Boston, 23 July 1998 (RFE/RL) -- The International Monetary Fund (IMF) has come to Russia's rescue once again this week, but it seems to have done little for other republics that depend on Russia's Gazprom for energy and exports.
After tough talk on the need to collect tax payments in cash from the gas monopoly, the IMF approved an $11.2 billion loan package amid lingering doubts that cash would be paid.
Prime Minister Sergei Kirienko denied that Gazprom would again be allowed to pay part of its taxes with offsets despite a reported deal that would allow the world's largest gas company to reduce its planned monthly payments from 4,000 million rubles to 2,500 million.
Gazprom has threatened Russian regions with cutoffs because of the government's collection pressures, and there have been reports of a draft agreement that would turn state enterprise gas debts over to regional governments, potentially giving them funds to buy gas. Other reports suggest that Gazprom's tax arrears may be restructured or deferred.
But while Russia and Gazprom seek solutions, the furor over cash collections has spread to Gazprom's customers in the near abroad.
Gazprom is at the center of Russia's tax and cash problems, but it also stands in the middle of inter-republic flows from gas suppliers like Turkmenistan to consumers like Ukraine, Moldova and Belarus.
The IMF call for cash payments instead of barter or offsets has started a chain reaction. Gazprom has increased its pressure on Moldova, for example, to pay its gas debts in cash by August 1. Moldova's initial response has been to threaten a cutoff of Russian gas that transits the republic to other customers in Turkey, Greece, Bulgaria and Romania.
The pattern is a familiar one that has also helped to shape Russia's relations with Ukraine since the winter of 1993-94 when the republic diverted Russian gas bound for Europe in response to supply cuts and debt collection pressure.
Despite its regional power, Russia's isolation from European markets and lack of direct pipelines on its own territory make it less likely that it will succeed in squeezing western republics for cash. The situation is critical for Russia which has depended on gas for 23% of its exports so far this year.
But supplier republics in the east are even more isolated and more likely to suffer. They are also feeling the cash squeeze because Russia has been slow to pay its own inter-republic bills. In the case of Turkmenistan, Russia recently proposed to settle its $107-million commercial debt to the republic with a 70% payment in goods rather than cash.
Turkmenistan President Saparmurat Niyazov blasted the proposal as "unacceptable," noting that his country is also in dire need of funds. Gazprom has refused to carry Turkmen gas over former Soviet pipelines for a reasonable fee since March 1997.
Debt settlement with Turkmenistan is not a condition of IMF loans to Russia. In spite of its new financing, Russia is likely to cite its continuing cash needs as an excuse to delay repayment to Turkmenistan. It will also claim that it needs pipeline capacity for Russian gas to earn all the income it can get.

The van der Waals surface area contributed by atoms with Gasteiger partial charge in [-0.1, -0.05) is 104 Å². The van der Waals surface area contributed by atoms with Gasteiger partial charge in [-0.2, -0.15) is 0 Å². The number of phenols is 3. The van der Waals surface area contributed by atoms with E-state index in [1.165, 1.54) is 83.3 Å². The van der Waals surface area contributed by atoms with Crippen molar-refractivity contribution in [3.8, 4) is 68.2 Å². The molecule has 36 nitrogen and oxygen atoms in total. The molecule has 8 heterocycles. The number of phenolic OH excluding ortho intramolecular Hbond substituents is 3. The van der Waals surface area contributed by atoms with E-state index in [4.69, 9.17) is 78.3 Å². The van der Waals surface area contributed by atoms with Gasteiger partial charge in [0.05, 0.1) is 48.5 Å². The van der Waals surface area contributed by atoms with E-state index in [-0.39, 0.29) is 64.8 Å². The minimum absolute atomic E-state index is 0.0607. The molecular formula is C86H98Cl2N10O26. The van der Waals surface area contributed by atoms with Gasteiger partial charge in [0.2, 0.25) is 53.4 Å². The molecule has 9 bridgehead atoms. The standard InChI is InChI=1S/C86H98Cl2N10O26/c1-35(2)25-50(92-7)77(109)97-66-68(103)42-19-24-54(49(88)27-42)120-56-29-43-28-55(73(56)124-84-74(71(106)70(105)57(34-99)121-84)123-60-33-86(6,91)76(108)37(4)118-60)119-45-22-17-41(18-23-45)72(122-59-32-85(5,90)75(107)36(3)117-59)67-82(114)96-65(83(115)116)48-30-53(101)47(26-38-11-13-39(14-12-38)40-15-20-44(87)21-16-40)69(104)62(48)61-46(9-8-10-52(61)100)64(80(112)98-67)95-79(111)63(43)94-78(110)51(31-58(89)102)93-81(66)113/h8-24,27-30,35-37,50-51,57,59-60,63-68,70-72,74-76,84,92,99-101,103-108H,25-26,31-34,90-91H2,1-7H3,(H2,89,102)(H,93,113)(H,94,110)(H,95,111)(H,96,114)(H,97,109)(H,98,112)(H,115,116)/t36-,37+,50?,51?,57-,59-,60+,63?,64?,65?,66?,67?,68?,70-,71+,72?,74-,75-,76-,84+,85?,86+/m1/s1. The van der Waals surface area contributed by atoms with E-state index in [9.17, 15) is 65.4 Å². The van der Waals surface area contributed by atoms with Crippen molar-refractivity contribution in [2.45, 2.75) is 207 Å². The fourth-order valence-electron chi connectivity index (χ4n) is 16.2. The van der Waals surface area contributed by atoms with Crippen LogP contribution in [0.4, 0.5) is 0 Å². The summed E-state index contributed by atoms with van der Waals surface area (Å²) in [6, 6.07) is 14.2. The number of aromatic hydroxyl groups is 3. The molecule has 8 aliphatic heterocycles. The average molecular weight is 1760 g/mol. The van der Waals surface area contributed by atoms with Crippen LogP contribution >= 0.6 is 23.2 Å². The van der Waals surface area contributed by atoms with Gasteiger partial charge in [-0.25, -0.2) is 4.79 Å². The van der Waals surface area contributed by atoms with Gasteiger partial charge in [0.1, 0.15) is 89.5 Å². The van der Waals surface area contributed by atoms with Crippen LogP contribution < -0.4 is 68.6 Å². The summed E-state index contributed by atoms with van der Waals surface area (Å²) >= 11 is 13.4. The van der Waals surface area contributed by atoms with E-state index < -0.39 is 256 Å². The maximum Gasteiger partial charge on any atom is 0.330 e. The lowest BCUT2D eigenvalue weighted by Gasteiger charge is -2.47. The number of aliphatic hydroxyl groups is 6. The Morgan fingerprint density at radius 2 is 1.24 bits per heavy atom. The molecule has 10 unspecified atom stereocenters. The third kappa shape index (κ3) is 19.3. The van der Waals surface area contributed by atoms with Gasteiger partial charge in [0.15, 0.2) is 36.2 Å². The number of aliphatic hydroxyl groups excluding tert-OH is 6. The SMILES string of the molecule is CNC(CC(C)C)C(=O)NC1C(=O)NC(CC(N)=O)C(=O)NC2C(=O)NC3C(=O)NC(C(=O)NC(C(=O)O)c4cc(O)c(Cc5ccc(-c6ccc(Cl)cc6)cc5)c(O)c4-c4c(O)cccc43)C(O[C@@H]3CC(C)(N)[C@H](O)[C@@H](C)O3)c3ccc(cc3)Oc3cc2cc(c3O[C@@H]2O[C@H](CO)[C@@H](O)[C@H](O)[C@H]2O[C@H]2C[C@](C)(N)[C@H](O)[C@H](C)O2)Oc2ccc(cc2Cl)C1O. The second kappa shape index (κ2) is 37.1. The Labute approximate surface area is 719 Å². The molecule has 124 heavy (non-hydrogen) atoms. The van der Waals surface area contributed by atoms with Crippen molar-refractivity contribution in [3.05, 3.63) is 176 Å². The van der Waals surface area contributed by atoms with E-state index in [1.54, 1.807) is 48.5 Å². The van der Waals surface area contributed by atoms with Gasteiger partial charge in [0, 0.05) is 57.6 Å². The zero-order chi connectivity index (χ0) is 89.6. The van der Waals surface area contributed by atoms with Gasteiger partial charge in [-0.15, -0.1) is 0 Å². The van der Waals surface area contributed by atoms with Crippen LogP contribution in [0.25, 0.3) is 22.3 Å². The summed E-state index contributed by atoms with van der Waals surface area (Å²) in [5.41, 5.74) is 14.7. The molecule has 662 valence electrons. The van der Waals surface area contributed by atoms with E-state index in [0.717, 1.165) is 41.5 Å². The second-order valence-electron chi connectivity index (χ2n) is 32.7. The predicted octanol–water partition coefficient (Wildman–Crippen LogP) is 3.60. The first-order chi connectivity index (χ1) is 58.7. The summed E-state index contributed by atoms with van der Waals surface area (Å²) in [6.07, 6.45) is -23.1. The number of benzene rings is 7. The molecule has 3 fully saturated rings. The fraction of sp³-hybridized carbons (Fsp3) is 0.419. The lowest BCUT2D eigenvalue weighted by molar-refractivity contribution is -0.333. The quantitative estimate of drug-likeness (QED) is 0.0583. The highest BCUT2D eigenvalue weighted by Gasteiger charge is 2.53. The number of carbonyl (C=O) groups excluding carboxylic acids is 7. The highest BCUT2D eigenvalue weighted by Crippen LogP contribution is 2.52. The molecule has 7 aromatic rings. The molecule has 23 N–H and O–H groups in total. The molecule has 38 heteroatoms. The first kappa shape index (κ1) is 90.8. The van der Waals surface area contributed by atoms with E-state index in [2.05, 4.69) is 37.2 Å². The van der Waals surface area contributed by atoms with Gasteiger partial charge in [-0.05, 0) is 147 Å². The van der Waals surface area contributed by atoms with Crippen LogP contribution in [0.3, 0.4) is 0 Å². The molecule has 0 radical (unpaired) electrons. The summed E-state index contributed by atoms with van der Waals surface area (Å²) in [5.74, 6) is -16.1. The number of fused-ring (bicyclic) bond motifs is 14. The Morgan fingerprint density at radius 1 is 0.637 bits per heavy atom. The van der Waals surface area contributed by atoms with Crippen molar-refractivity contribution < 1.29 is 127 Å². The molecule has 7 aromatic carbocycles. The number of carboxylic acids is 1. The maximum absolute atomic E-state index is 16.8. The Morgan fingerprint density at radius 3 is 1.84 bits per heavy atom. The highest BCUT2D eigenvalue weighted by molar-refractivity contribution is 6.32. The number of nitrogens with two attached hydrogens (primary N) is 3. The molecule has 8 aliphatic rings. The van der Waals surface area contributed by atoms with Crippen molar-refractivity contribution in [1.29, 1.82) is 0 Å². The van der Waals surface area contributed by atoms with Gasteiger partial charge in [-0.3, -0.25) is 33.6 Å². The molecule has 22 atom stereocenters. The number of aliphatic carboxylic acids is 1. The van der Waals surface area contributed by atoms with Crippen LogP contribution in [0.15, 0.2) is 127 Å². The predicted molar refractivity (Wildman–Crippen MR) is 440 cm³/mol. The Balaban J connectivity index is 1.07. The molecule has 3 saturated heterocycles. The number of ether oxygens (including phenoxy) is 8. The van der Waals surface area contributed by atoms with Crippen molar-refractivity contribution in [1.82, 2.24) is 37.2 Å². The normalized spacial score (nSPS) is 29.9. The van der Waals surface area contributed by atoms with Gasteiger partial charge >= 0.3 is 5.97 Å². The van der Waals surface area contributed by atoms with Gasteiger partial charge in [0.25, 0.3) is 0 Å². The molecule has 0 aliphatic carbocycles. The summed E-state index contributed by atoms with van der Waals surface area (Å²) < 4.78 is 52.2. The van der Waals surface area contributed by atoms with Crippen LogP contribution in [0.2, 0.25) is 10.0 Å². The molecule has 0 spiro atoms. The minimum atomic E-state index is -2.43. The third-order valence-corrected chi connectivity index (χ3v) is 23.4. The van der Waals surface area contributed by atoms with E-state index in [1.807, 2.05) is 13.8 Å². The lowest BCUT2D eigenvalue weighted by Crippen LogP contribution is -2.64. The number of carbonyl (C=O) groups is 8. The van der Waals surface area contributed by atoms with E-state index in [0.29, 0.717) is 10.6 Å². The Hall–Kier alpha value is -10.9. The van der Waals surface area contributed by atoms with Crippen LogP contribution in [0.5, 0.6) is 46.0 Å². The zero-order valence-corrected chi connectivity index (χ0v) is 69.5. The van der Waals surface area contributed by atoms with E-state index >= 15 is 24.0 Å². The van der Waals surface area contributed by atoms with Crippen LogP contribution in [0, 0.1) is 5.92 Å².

Turkmenistan's choices are few. It has no recourse to the IMF because it has yet to negotiate a lending program. It also appears that a World Bank plan to split off Gazprom's pipelines into a separate entity has gone nowhere. There has been an outcry over Western demands to allow pipeline access by users other than Gazprom. These proposals have drawn strong opposition from Russian newspapers like Segodnya, which have raised fears of a conspiracy to shut Russia out of European markets in favor of Turkmenistan. Whether those fears are justified or not, Gazprom may have succeeded in defending its position of power again. It hardly comes as a surprise. Gazprom's revenues were about 10 times the amount of Turkmenistan's entire gross domestic product last year.
Turkmenistan may also be the loser as the result of an agreement by Kazakhstan last week to supply Turkey with 30,000 million cubic meters of gas annually.
Details of the deal between Kazakh President Nursultan Nazarbayev and Turkish President Suleyman Demirel are still sketchy. But some analysts believe the arrangement is taking place in cooperation with Russia to exclude Turkmenistan from the Turkish gas market.
Julia Nanay, director of the Petroleum Finance Co. in Washington, said the plan appears to be part of a strategy to use lower-cost gas from Kazakhstan to fulfill Russia's commitments to Turkey. The gas may be piped through Bulgaria or over a new line on the eastern shore of the Black Sea that has reportedly been discussed with the Belgian firm Tractebel, which runs Kazakhstan's power sector.
Either way, the gas is likely to bring rewards to Gazprom while competing with Turkmenistan's plans to supply Turkey with lines through Iran or across the Caspian Sea. Russia may also favor Kazakhstan because of its recent agreement on dividing Caspian sectors with Moscow.
There appears to be one constant in all the Russian crises and strategic maneuvers over energy in the region. They all eventually work to Gazprom's advantage, leaving other republics to serve Russia's interests or pay a high price.